On 14 September 2023, the Committee for Medicinal Products for Human Use (CHMP) adopted a positive opinion, recommending the granting of a marketing authorisation for the medicinal product Vanflyta, intended for the treatment of acute myeloid leukaemia (AML) that is FLT3-ITD positive. The applicant for this medicinal product is Daiichi Sankyo Europe GmbH.
Vanflyta will be available as 17.7 mg and 26.5 mg film-coated tablets. The active substance of Vanflyta is quizartinib, a protein kinase inhibitor (ATC code: L01EX11). Quizartinib, together with its major metabolite AC886, inhibits the receptor tyrosine kinase FLT3 by preventing autophosphorylation of the receptor, thereby inhibiting further downstream FLT3 receptor signalling and blocking FLT3‑ITD‑dependent cell proliferation.
The benefit of Vanflyta is an increased survival rate (median OS of 31.9 months and 15.1 months respectively for quizartinib and placebo) when used in the approved indication, as shown in a randomised, double-blind, placebo-controlled, phase 3 study in adult patients with FLT3-ITD‑positive AML. The most common side effects are increased alanine aminotransferase, decreased platelet count, decreased haemoglobin, diarrhoea, nausea, abdominal pain, headache, vomiting and decreased neutrophil count.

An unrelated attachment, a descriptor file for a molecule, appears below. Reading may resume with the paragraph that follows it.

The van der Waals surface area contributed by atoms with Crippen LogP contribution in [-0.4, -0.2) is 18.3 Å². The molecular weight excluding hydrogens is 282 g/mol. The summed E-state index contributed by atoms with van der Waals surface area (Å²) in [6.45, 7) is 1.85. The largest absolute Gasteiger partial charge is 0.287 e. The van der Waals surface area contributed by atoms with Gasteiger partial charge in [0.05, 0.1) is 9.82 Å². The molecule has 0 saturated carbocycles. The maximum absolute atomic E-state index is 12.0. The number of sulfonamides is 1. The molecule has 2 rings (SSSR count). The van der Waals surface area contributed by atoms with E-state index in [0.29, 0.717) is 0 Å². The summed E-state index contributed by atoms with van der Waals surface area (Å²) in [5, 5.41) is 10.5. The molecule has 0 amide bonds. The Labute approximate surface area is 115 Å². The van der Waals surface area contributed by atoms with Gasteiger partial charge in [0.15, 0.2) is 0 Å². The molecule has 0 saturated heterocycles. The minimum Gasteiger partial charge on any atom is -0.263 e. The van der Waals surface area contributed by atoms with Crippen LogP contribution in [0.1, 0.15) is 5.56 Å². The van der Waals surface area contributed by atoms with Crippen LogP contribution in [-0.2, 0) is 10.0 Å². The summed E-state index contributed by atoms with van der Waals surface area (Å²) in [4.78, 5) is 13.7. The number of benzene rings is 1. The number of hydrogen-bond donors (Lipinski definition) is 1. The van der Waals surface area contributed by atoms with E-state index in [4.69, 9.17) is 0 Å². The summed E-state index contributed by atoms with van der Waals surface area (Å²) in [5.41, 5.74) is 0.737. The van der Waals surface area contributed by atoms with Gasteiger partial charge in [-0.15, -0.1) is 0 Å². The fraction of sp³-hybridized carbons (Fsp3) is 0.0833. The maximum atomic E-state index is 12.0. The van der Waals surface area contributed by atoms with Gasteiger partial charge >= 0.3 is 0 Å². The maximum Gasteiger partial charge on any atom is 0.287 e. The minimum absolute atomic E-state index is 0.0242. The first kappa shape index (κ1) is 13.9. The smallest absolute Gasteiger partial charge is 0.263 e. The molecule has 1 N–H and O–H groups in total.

The full indication is:
Vanflyta is indicated in combination with standard cytarabine and anthracycline induction and standard cytarabine consolidation chemotherapy, followed by VANFLYTA single-agent maintenance therapy for adult patients with newly diagnosed acute myeloid leukaemia (AML) that is FLT3-ITD positive.
Vanflyta should be prescribed by physicians experienced in the use of anti-cancer therapies.
Detailed recommendations for the use of this product will be described in the summary of product characteristics (SmPC), which will be published in the European public assessment report (EPAR) and made available in all official European Union languages after the marketing authorisation has been granted by the European Commission.
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This medicine was designated an orphan medicine. This means that it was developed for use against a rare, life-threatening or chronically debilitating condition or, for economic reasons, it would be unlikely to have been developed without incentives. For more information, see Orphan designation.
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